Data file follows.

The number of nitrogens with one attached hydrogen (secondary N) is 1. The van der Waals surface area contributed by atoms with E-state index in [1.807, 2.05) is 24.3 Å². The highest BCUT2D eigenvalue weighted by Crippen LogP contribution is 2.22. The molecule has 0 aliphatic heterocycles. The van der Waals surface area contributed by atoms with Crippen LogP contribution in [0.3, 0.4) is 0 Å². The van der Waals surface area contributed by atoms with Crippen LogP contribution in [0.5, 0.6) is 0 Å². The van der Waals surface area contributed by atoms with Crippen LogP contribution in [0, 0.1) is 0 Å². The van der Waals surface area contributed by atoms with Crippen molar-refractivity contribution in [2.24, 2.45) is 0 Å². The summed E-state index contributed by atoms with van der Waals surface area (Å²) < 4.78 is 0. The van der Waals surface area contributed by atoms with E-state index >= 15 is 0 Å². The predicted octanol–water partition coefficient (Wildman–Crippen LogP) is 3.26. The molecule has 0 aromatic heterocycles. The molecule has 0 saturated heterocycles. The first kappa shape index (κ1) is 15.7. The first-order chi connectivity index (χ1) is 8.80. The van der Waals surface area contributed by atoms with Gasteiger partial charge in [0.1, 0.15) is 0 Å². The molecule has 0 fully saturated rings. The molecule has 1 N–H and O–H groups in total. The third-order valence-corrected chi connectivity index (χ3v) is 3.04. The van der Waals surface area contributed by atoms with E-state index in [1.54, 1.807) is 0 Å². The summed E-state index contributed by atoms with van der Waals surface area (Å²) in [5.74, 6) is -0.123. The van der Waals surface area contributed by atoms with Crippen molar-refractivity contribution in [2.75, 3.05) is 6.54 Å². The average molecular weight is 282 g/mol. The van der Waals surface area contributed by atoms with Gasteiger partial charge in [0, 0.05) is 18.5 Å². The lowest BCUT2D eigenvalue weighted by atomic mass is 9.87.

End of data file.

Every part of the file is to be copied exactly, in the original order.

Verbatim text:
The number of nitrogens with one attached hydrogen (secondary N) is 1. The van der Waals surface area contributed by atoms with E-state index in [1.807, 2.05) is 24.3 Å². The highest BCUT2D eigenvalue weighted by Crippen LogP contribution is 2.22. The molecule has 0 aliphatic heterocycles. The van der Waals surface area contributed by atoms with Crippen LogP contribution in [0.3, 0.4) is 0 Å². The van der Waals surface area contributed by atoms with Crippen LogP contribution in [0.5, 0.6) is 0 Å². The van der Waals surface area contributed by atoms with Crippen LogP contribution in [0, 0.1) is 0 Å². The van der Waals surface area contributed by atoms with Crippen molar-refractivity contribution in [2.24, 2.45) is 0 Å². The summed E-state index contributed by atoms with van der Waals surface area (Å²) < 4.78 is 0. The van der Waals surface area contributed by atoms with E-state index >= 15 is 0 Å². The predicted octanol–water partition coefficient (Wildman–Crippen LogP) is 3.26. The molecule has 0 aromatic heterocycles. The molecule has 0 saturated heterocycles. The first kappa shape index (κ1) is 15.7. The first-order chi connectivity index (χ1) is 8.80. The van der Waals surface area contributed by atoms with Gasteiger partial charge in [0.1, 0.15) is 0 Å². The molecule has 0 fully saturated rings. The molecule has 1 N–H and O–H groups in total. The third-order valence-corrected chi connectivity index (χ3v) is 3.04. The van der Waals surface area contributed by atoms with E-state index in [1.54, 1.807) is 0 Å². The summed E-state index contributed by atoms with van der Waals surface area (Å²) in [5.74, 6) is -0.123. The van der Waals surface area contributed by atoms with Crippen molar-refractivity contribution in [2.75, 3.05) is 6.54 Å². The average molecular weight is 282 g/mol. The van der Waals surface area contributed by atoms with Gasteiger partial charge in [0, 0.05) is 18.5 Å². The lowest BCUT2D eigenvalue weighted by atomic mass is 9.87.